I got locked up twice more within the next few years. I was traumatized by how I was treated by my ex-boyfriend, my family, in the hospital and in court. I sent away for my medical records and was shocked and appalled at the lies these people had told about me. I am still shocked by the many positive attributes and abilities that are classified as manic. I was livid and eager to expose the “system.” I was determined to somehow turn this around and use this horror to my advantage. I was going to end up on top, reclaim my honor and integrity, my good name and my future. But as it stood, these people owned me–they could accuse me of anything, including violence, and have me committed again.

No thanks to this “mental health” system, I haven’t been in a psychiatric institution since 1998. How can you even trust a system that has willingly and viciously lied about you, locked you up against your will, taken you to court in order to force its will upon you, kept you drugged up on toxic, mind-numbing , body slowing, life-denying drugs, and created public records that will go down in history defining you as a violent, paranoid, delusional danger to yourself and others when you know that nothing could be further from the truth?

What has worked for me is self-help. Overall, self-help was my main means to recovery. I needed to feel like I had power once again over my own life. My searching for a lawyer, building a web-site, reaching out for support, all these things have helped me feel empowered once again.

I also took naturally to Yoga, Buddhism, and meditation. Reading stories by and/or about other survivors has helped me immensely, especially to let me know that I am not alone. Of course, reading other books about mental health that reaffirm how mentally healthy I am makes me feel real good too.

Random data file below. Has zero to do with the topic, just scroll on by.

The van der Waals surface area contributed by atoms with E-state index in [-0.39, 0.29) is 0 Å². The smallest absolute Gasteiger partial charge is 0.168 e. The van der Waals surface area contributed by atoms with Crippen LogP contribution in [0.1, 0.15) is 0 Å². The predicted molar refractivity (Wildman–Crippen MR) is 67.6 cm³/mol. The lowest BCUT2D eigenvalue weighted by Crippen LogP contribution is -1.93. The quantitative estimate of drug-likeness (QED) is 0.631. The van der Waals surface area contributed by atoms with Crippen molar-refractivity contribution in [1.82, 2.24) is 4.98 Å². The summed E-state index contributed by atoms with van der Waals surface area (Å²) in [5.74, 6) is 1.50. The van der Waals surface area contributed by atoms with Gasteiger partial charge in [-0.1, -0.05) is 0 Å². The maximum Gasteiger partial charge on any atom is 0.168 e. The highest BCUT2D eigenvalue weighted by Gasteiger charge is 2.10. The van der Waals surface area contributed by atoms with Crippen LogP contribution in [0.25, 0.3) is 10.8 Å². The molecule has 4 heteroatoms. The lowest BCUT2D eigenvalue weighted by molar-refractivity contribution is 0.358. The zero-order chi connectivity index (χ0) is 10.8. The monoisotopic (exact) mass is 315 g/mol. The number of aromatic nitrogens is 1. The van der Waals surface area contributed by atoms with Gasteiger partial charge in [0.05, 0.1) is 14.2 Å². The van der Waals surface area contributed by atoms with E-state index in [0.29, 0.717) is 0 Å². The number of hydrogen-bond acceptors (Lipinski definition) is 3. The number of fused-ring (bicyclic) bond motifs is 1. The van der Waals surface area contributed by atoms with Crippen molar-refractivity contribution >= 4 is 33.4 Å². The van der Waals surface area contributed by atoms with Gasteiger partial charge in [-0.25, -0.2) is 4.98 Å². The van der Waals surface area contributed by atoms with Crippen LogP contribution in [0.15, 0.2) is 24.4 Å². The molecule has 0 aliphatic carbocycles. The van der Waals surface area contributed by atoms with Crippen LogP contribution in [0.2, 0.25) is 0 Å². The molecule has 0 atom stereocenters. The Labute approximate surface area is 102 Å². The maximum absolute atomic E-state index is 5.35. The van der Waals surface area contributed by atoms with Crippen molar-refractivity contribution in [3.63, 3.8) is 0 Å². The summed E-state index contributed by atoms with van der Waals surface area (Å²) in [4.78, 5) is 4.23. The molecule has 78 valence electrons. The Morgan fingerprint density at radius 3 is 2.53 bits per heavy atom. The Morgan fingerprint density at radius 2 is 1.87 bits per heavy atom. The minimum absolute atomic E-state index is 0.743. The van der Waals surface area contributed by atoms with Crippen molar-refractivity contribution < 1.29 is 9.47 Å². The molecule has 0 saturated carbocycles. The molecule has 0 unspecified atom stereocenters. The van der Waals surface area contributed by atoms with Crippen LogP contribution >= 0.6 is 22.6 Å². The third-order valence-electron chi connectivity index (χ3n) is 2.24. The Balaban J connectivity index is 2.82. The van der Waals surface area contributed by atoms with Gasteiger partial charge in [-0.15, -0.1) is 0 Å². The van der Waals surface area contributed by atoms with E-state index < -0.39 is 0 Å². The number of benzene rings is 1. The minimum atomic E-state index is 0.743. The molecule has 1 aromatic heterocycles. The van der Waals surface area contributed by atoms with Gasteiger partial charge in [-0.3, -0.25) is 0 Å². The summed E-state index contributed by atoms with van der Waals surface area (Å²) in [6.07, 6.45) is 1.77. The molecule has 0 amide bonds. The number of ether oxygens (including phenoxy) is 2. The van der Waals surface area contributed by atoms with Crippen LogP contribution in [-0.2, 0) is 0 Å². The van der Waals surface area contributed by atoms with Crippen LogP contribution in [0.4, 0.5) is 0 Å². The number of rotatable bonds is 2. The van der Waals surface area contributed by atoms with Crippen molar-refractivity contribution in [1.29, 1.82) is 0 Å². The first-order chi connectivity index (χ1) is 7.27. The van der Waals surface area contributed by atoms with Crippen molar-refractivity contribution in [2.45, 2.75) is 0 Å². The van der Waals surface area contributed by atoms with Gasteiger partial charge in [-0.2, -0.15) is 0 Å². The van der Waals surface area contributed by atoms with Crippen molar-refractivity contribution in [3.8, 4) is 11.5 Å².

Although I no longer have true down periods, I have let myself cry things out and go deeper and deeper into the blues before I can come out on the other side (music is especially good for this), feeling happy and optimistic again. Walking is good for this, too, to clear the body and the mind.

I have let myself react naturally to negative experiences as my body/mind/soul see fit and seen myself return to an equilibrium when the issue has been resolved within my total self. I have no fear of where my body, mind, soul or spirit might take me. I have never had any fear of going inside, insane or of losing control.

I am just naturally an energetic, passionate, playful, enthusiastic, non-conformist weirdo who can be taken for a nut when it so suits peoples’ fancies.. Once I realized what was going on in my life, I made sure I got away from those in the mental health system and others who wished me harm, so that I was able to settle back into my peaceful, uneventful life.

Interviewer’s Comments: Victoria comes off as a fun and energetic activist. She has overcome many obstacles, including a debilitating physical disease called TMJ, to lead an impressive cyber campaign against forced psychiatry with heart and humor.

Year told: